The Safari wasn't sure if we'd get out this morning or not as there were chores to be done. But we did put the mothy out last night for only the second time this year and when we opened it there was the first moth of the year inside, a Hebrew Character. The moth list is on its way.
A Pied Flycatcher had turned up close to Wifey's work last night and we were relieved it was still there this morning, it was very tempting! We had to decline a trip to the nature reserve early morning with CR but when news broke that the flycatcher was still around we let him know and arranged a pick-up as he left the nature reserve and headed back our way towards this local scarcity.
Once on site there were Blackcaps and Chiffchaffs singing and we saw the Heron sat on the very low nest. A few other birders were already secreted in various parts of the scratty wet woodland but news wasn't good it hadn't been seen for a good while. All of a sudden a cry went out 'it's here', it had moved from the wooded area in to a sunnier glade at the back of the neighbouring gardens where we could occasionally see a face and then feet from a kid enjoying some trampolining fun - didn't seem to be disturbing our bird though. It was easy to see but not easy to photograph on the 'wrong' side of dense Hawthorn bush but soon moved into the open. A lovely little bird we see all too infrequently. Pied Flycatcher (139) hits the list. We did see on close to here many years ago, could it be a little hotspot but totally underwatched.Willow Warblers and a few butterflies including our first white of the year but too quick to be able to be identified.
Back at Base Camp we did a few more minor chores before being 'allowed' out again provided we called in at the shops on the way back so it was off to the nature reserve we went.
We thought about going to our newt-zone on the way but changed our mind when we saw the traffic and went directly to the wetland instead. As soon as we got out of the Land Rover a movement on the Privet bush alerted us to a Tawny Mining Bee, the first we've ever seen locally although CR gets them in his garden and was hoping to photograph them this arvo. We also saw LR with his dog who told us there'd been a couple of Whitethroats earlier in the morning. A scan of the wetland gave us no Stonechats but on the remnant hedge there were two interesting looking birds and we hoped for one of them to be a Whinchat. Wandering over cautiously one turned into a male House Sparrow, a Reed Bunting dropped in too but the mystery bird was mostly obscured on the far side of the vegetation. We could have done with being a couple of feet taller but it eventually gave itself up as a male Linnet which then dropped into the thick vegetation.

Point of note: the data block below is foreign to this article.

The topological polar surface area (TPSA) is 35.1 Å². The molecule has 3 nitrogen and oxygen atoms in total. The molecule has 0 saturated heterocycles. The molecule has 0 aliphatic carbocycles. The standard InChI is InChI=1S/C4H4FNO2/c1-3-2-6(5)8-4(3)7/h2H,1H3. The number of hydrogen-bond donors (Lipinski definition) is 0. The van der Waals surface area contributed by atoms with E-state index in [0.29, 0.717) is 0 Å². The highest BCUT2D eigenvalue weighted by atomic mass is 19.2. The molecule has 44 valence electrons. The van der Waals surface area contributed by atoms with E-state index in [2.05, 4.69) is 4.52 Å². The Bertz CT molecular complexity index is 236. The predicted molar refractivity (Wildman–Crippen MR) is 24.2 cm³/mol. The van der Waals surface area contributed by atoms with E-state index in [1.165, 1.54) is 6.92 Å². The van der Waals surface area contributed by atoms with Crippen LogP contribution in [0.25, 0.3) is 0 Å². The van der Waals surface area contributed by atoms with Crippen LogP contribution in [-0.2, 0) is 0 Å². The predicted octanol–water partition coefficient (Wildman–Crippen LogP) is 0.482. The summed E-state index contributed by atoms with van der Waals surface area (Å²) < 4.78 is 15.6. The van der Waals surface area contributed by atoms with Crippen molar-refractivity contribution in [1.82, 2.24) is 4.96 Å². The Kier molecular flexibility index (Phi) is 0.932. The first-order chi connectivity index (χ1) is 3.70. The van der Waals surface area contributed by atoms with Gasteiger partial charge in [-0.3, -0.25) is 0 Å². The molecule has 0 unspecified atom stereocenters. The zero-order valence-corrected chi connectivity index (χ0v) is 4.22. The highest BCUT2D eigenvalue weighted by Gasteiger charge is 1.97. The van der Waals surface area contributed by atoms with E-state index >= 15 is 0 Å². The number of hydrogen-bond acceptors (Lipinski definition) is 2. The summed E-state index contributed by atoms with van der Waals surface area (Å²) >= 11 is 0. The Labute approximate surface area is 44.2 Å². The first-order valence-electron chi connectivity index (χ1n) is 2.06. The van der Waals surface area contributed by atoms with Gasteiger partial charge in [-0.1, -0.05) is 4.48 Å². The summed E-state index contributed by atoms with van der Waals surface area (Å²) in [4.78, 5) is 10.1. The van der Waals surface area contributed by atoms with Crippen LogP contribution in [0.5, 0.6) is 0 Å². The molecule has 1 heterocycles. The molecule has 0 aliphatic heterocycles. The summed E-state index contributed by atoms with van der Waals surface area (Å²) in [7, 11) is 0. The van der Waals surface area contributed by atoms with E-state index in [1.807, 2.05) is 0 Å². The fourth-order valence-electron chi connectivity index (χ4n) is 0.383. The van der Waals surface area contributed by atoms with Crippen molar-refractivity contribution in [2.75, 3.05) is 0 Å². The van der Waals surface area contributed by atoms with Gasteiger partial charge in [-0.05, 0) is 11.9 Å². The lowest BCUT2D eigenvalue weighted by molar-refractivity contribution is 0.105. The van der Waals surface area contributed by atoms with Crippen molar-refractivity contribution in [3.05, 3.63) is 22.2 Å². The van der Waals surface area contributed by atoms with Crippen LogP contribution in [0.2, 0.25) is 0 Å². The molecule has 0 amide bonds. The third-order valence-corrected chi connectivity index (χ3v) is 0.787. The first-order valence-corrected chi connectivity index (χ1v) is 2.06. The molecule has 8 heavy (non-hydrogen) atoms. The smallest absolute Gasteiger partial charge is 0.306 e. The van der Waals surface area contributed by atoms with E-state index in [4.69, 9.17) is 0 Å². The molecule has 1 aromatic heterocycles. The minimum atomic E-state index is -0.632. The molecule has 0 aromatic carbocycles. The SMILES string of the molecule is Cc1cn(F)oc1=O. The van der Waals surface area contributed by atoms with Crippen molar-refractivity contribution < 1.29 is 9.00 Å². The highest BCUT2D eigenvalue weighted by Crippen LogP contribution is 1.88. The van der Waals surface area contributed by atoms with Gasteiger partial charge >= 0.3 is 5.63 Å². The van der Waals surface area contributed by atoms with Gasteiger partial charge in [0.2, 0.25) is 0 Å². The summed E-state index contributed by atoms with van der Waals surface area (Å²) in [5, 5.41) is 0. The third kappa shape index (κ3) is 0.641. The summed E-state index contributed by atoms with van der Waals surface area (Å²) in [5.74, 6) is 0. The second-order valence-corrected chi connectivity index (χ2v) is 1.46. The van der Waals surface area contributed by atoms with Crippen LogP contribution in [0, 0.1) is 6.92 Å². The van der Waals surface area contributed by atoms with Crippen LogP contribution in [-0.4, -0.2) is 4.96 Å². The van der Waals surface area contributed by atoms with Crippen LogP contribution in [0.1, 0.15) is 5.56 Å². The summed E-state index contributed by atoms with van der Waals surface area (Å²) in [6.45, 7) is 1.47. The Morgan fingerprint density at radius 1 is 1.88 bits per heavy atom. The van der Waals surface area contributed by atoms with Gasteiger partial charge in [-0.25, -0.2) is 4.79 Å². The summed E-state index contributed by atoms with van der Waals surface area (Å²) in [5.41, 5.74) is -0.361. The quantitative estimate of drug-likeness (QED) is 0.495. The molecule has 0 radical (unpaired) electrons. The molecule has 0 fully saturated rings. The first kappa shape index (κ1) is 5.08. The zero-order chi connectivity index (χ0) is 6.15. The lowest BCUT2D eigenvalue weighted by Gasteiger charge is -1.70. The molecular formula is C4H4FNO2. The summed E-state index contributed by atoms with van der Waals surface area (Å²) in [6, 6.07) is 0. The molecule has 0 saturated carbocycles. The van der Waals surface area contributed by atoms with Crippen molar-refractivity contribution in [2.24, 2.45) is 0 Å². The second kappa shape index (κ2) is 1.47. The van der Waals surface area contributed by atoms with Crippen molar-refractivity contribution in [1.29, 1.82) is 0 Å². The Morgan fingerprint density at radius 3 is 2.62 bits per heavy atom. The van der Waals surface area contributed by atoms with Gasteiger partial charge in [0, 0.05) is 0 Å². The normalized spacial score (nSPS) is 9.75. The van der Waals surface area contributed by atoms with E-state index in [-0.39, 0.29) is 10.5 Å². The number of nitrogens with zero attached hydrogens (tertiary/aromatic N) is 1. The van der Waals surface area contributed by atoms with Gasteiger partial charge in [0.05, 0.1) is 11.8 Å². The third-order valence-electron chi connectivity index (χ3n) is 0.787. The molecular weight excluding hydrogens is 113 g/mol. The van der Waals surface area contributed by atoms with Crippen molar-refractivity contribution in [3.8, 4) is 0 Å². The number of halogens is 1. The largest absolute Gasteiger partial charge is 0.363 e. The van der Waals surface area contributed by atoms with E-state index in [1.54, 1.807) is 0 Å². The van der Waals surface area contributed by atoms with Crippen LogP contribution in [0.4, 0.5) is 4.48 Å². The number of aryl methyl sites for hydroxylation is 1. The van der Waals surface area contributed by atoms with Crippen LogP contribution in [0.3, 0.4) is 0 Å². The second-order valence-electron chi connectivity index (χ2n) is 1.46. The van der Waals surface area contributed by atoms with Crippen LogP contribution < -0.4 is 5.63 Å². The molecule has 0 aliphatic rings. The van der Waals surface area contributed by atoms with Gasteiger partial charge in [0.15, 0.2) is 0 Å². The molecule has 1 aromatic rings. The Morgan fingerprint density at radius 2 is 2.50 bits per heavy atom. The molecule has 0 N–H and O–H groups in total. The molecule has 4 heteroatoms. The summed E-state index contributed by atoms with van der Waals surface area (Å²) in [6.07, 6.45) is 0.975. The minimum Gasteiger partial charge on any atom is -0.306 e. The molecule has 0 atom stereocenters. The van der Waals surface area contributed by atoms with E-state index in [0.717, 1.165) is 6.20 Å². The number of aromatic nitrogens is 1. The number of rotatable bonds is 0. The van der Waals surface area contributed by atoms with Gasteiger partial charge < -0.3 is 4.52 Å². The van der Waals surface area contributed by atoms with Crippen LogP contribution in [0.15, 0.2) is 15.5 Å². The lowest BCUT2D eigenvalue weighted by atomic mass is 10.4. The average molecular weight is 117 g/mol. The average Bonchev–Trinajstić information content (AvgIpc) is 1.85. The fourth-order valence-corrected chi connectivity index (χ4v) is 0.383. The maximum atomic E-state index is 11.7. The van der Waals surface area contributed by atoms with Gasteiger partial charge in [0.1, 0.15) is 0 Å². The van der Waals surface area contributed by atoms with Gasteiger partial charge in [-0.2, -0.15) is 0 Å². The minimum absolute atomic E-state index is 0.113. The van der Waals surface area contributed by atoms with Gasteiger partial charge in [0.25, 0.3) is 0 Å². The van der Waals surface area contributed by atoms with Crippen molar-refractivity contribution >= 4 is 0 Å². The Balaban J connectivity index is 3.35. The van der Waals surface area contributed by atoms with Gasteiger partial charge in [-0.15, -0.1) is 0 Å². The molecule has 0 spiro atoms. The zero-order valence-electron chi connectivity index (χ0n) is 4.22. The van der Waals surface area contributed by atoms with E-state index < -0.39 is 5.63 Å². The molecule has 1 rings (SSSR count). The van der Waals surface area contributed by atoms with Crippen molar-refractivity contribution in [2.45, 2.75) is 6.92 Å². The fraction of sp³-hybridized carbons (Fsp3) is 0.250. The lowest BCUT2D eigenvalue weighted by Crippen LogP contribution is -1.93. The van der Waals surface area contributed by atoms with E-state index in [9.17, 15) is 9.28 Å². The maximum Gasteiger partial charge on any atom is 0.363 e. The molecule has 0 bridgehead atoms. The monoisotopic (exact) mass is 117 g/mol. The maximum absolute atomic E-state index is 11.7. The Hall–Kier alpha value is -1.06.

From there we had a quick look from raptor hill before committing sacrilege and going back on ourselves and walking the 'wrong way round' going to the Feeding Station first. It was quiet as would be expected on a fairly warm afternoon but a male Reed Bunting on the fat balls was something we're fairy certain we've never not seen before.
Butterflies were the most numerous they've been so far this year, Peacocks and Small Tortoiseshells were all over the shop but a couple of Commas were our first of the year.
From the hide we had a good look at the numbers of Lesser Black Back and Herring Gulls that were dropping in all the while but couldn't find anything noteworthy amongst them. On the scrape a Common Sandpiper (140, MMLNR #84) poked around until something spooked the gulls and they flushed, it took a while to find a soaring Buzzard.
The two regular Oystercatchers were back on the scrape again too. Three Linnets dropped in on the top of the island and the Cetti's Warbler fired up nice and loud but unseen close by.
MJ was on the embankment listening for warblers in the reeds and sure enough after a while sitting on the bench in the cold blustery wind both Reed and Sedge Warblers were heard if only briefly, the wind keeping them low and quiet.
The new hide attracted a gaggle of scrotes.
Running out of time again it was the turn of the shops so we high tailed it back to the Land Rover only to meet AM on the way who pointed out a Wheatear (MMLNR #85) on the top of a tree near the hotel. It soon flew and so we we after a bit of a chat. We were waylaid again by a local dog walker who has taken to bringing out her binoclurs now, she asked if there was anything about and we told her about the recently disappeared Wheatear and hurried on our way. At the top of the path across the wetland a Grasshopper Warbler (141, MMLNR #86) started to reel but she was now too far away against the wind to shout her back.
So ended a much better afternoon than we expected this time yesterday.
Last night we heard from our Extreme Photographer telling us he'd been on a twitch to see the Woodchat Shrike that's landed not too far from his cottage in the sticks.
He says the pics are thee best he could do as the weather wasn't great with drizzle and the light was 'pants' and the bird a long way off!
Where to next? Frank's not been so good on his feet this week so we may be housebound, mothy will be out again though.In the meantime let us know who's reeling around in your outback.